Peter Kropotkin

Peter Kropotkin’s Last Letter

Source: The Communist Review, May 1921, Vol. 1, No. 1.
Publisher: Communist Party of Great Britain
Transcription/HTML Markup: Brian Reid
Public Domain: Marxists Internet Archive (2006). You may freely copy, distribute, display and perform this work; as well as make derivative and commercial works. Please credit “Marxists Internet Archive” as your source.

The following letter was written by Peter Kropotkin to his friend, De Reijger, the Dutch anarchist, who had invited him to come to stay at Haarlem:

“Moscow, Dmitrooka,
“December, 23rd, 1920.

“Dear Comrade De Reijger,—My heartiest thanks for your kind letter of November, which has at last reached me. All three of us, my wife, my daughter, and myself, are profoundly touched by your letter and your invitation. But as perhaps you know already from the letter which I sent to the comrades of the ‘Berlin Syndicalist,’ our position is of as bad to-day as it was last year. We have the necessities of life, and considering one could not say that everywhere else in Europe, it is a great deal.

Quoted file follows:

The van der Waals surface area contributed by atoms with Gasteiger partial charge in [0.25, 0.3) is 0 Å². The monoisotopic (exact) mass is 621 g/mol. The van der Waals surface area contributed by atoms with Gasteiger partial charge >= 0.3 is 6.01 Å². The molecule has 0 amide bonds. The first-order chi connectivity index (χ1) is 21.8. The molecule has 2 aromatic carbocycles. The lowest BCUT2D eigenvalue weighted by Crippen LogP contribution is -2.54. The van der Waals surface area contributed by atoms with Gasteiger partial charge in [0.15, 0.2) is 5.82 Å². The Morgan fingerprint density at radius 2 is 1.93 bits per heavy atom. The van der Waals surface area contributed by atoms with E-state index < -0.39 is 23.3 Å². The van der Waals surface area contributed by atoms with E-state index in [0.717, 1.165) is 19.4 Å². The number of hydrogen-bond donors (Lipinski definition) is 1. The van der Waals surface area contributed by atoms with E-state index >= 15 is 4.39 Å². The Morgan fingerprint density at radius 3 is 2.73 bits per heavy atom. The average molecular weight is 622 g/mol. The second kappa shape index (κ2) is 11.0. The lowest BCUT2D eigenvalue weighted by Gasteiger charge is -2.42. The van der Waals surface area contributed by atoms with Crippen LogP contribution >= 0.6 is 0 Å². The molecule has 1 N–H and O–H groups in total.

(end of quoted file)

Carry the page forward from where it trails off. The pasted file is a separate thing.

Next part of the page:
“The social revolution has involuntarily taken a Centralist and authoritarian turn in Russia. Still, it presents the possibility of a transition from capitalist society to Socialist society. And this thought will certainly encourage the Socialists of Western Europe in their efforts to reconstruct society on the basis of anti-capitalist equality. In addition, beyond all doubt, the Centralist faults of the Russian Communist revolution will assist the workers of other countries to avoid similar mistakes.

“Fraternal greetings,

“P.S.—We live in a little town 60 kils to the north of Moscow, where we have a little kitchen-garden which my wife works. Unfortunately, I am no longer myself able to carry out physical work, so my wife alone looks after the vegetables we require for the winter. I am at present engaged on a large work, ‘Ethics on the Naturalist Basis.’”

Exploité, March 9th.